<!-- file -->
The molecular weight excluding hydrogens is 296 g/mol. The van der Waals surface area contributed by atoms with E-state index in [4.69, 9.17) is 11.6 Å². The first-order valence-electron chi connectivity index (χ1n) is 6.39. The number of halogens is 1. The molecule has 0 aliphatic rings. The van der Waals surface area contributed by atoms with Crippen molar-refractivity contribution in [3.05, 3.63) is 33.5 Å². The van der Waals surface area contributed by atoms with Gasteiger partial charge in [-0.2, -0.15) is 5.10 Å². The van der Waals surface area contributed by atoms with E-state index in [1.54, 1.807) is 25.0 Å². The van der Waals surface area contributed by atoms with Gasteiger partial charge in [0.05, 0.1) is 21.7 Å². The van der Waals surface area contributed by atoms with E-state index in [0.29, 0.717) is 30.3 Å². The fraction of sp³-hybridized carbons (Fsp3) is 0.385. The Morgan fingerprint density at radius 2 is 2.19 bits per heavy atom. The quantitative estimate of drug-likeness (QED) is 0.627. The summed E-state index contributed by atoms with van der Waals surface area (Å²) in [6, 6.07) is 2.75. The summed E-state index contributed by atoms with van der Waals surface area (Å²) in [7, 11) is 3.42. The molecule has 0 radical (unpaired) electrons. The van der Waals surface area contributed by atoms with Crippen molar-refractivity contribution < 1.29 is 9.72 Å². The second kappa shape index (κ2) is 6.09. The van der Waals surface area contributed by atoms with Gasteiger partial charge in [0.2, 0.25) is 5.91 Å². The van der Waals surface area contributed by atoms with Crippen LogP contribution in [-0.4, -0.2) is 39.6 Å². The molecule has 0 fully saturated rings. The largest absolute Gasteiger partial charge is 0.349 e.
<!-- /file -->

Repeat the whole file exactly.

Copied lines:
The molecular weight excluding hydrogens is 296 g/mol. The van der Waals surface area contributed by atoms with E-state index in [4.69, 9.17) is 11.6 Å². The first-order valence-electron chi connectivity index (χ1n) is 6.39. The number of halogens is 1. The molecule has 0 aliphatic rings. The van der Waals surface area contributed by atoms with Crippen molar-refractivity contribution in [3.05, 3.63) is 33.5 Å². The van der Waals surface area contributed by atoms with Gasteiger partial charge in [-0.2, -0.15) is 5.10 Å². The van der Waals surface area contributed by atoms with E-state index in [1.54, 1.807) is 25.0 Å². The van der Waals surface area contributed by atoms with Gasteiger partial charge in [0.05, 0.1) is 21.7 Å². The van der Waals surface area contributed by atoms with E-state index in [0.29, 0.717) is 30.3 Å². The fraction of sp³-hybridized carbons (Fsp3) is 0.385. The Morgan fingerprint density at radius 2 is 2.19 bits per heavy atom. The quantitative estimate of drug-likeness (QED) is 0.627. The summed E-state index contributed by atoms with van der Waals surface area (Å²) in [6, 6.07) is 2.75. The summed E-state index contributed by atoms with van der Waals surface area (Å²) in [7, 11) is 3.42. The molecule has 0 radical (unpaired) electrons. The van der Waals surface area contributed by atoms with Crippen molar-refractivity contribution < 1.29 is 9.72 Å². The second kappa shape index (κ2) is 6.09. The van der Waals surface area contributed by atoms with Gasteiger partial charge in [0.2, 0.25) is 5.91 Å². The van der Waals surface area contributed by atoms with Crippen LogP contribution in [-0.4, -0.2) is 39.6 Å². The molecule has 0 fully saturated rings. The largest absolute Gasteiger partial charge is 0.349 e.